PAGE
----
Opinion 90-10B
(October 1990)

By your letter of July 17, 1990, you have asked the Professional Guidance Committee to supplement its previous opinion by addressing the professional responsibility implications of the four numbered questions posed in your original letter of inquiry. The Committee respectfully declines.

The four questions you raised dealt with the propriety of four alternative liquidated damages "scenarios." The Committee had hoped to make clear that the problems identified in its Opinion were inherent in the structure of your firm's Executive Agreement and did not lie with any particular liquidated damages percentage or formula. As the Committee stated:

The Committee does not view such speculation as to curative language within its mandate and, accordingly, respectfully declines to address these questions. The Committee does note, however, that just as the concept of liquidated damages does not per se violate Rule 5.6(a), neither do less onerous liquidated damages percentages cure other aspects of a partnership or employment agreement which restricts an attorney's right to practice law subsequent to the termination of his or her relationship with the firm.

In view of the fact that the Committee has already declined to address these very same questions and in view of the fact that you have not provided the Committee with any additional information with which to evaluate those questions, the Committee rests on its previous opinion.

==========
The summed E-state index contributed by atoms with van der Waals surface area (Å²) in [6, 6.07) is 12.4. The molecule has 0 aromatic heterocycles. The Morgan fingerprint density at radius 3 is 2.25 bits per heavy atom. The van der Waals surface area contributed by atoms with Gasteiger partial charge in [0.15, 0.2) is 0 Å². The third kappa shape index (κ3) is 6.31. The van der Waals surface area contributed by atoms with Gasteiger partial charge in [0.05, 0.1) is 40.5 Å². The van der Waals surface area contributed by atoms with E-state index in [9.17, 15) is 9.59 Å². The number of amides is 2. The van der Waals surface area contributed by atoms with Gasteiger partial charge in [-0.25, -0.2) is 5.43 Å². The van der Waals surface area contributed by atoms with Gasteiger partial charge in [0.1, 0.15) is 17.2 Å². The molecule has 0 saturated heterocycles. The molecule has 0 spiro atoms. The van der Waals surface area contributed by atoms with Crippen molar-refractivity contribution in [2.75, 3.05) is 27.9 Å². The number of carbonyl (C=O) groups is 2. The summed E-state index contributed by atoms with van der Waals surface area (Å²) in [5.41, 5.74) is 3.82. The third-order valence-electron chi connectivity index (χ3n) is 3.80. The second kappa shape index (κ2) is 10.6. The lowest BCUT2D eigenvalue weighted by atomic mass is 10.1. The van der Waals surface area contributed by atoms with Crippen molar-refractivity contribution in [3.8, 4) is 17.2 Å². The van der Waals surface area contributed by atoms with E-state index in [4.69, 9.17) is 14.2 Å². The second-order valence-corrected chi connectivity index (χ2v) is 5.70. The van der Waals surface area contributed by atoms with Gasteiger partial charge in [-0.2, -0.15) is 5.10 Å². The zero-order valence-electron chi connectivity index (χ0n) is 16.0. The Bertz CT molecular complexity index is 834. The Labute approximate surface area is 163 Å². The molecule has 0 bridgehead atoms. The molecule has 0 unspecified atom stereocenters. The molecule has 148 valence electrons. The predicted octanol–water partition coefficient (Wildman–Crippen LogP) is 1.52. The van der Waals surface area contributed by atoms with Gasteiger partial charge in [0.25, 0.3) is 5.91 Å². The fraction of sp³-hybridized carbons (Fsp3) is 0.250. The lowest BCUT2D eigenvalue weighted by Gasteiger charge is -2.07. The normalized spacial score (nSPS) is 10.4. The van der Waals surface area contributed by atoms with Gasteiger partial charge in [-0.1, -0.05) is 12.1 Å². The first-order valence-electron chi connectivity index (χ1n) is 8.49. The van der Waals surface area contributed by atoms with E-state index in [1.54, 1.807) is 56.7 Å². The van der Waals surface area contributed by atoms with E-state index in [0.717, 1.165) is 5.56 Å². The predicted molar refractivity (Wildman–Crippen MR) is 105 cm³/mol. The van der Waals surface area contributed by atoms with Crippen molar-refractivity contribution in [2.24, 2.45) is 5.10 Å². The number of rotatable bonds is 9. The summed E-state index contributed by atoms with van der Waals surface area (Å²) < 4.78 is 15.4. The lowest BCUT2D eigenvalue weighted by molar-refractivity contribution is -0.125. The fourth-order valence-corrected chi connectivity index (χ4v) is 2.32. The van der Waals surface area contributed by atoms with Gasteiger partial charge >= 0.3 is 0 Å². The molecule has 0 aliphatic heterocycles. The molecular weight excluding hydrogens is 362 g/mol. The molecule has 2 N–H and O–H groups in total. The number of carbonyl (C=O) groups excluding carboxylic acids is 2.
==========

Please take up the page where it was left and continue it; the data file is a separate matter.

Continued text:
Finally, your letter of July 17, 1990 makes reference to the fact that "this matter is now in controversy...." The Committee's mandate is to advise members of the Bar "on the propriety of any action proposed to be taken by them in a professional matter or transaction, or in the course to be pursued in any controversy with another member of the Bar or with a client." (emphasis supplied.) For that reason, the Professional Guidance Committee has traditionally been reluctant to become involved in existing controversies between lawyers with respect to professional responsibility issues. This, coupled with the fact that the parameters of this particular controversy are unknown to us, only reinforces the Committee's feeling that a further comment or evaluation of its original opinion is unnecessary.

   

The Philadelphia Bar Association's Professional Guidance Committee provides, upon request, advice for lawyers facing or anticipating facing ethical dilemmas. Advice is based on the consideration of the facts of the particular inquirer's situation and the Rules of Professional Conduct as promulgated by the Supreme Court of Pennsylvania. The Committee's opinions are advisory only and are based upon the facts set forth. The opinions are not binding upon the Disciplinary Board of the Supreme Court of Pennsylvania or any other Court. They carry only such weight as an appropriate reviewing authority may choose to give it.